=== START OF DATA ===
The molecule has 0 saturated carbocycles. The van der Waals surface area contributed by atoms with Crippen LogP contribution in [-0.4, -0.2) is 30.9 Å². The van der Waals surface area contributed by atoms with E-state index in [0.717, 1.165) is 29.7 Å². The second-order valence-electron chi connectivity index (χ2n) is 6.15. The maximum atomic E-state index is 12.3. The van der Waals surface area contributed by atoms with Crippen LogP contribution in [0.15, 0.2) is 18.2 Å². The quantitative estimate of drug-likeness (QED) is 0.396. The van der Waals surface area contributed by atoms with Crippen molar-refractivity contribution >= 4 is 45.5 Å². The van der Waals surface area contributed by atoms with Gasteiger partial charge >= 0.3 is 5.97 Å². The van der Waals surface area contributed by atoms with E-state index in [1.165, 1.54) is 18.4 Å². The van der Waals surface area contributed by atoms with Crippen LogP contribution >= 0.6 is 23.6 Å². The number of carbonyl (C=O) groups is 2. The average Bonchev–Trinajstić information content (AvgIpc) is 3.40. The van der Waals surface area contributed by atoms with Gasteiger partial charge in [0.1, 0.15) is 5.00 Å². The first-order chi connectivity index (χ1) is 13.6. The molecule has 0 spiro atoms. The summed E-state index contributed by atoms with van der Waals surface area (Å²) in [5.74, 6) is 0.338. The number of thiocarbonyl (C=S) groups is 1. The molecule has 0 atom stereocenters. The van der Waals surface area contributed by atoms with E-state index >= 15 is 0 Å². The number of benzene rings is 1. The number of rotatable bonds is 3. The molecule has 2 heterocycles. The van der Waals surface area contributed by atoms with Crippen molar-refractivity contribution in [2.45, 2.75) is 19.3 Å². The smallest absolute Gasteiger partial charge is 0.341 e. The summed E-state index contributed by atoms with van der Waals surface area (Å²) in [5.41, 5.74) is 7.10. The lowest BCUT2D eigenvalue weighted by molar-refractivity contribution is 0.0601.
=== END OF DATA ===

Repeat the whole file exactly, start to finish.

The molecule has 0 saturated carbocycles. The van der Waals surface area contributed by atoms with Crippen LogP contribution in [-0.4, -0.2) is 30.9 Å². The van der Waals surface area contributed by atoms with E-state index in [0.717, 1.165) is 29.7 Å². The second-order valence-electron chi connectivity index (χ2n) is 6.15. The maximum atomic E-state index is 12.3. The van der Waals surface area contributed by atoms with Crippen LogP contribution in [0.15, 0.2) is 18.2 Å². The quantitative estimate of drug-likeness (QED) is 0.396. The van der Waals surface area contributed by atoms with Crippen molar-refractivity contribution >= 4 is 45.5 Å². The van der Waals surface area contributed by atoms with Gasteiger partial charge >= 0.3 is 5.97 Å². The van der Waals surface area contributed by atoms with E-state index in [1.165, 1.54) is 18.4 Å². The van der Waals surface area contributed by atoms with Crippen LogP contribution >= 0.6 is 23.6 Å². The number of carbonyl (C=O) groups is 2. The average Bonchev–Trinajstić information content (AvgIpc) is 3.40. The van der Waals surface area contributed by atoms with Gasteiger partial charge in [0.1, 0.15) is 5.00 Å². The first-order chi connectivity index (χ1) is 13.6. The molecule has 0 spiro atoms. The summed E-state index contributed by atoms with van der Waals surface area (Å²) in [5.74, 6) is 0.338. The number of thiocarbonyl (C=S) groups is 1. The molecule has 0 atom stereocenters. The van der Waals surface area contributed by atoms with E-state index >= 15 is 0 Å². The number of benzene rings is 1. The number of rotatable bonds is 3. The molecule has 2 heterocycles. The van der Waals surface area contributed by atoms with Crippen molar-refractivity contribution in [2.45, 2.75) is 19.3 Å². The smallest absolute Gasteiger partial charge is 0.341 e. The summed E-state index contributed by atoms with van der Waals surface area (Å²) in [5.41, 5.74) is 7.10. The lowest BCUT2D eigenvalue weighted by molar-refractivity contribution is 0.0601.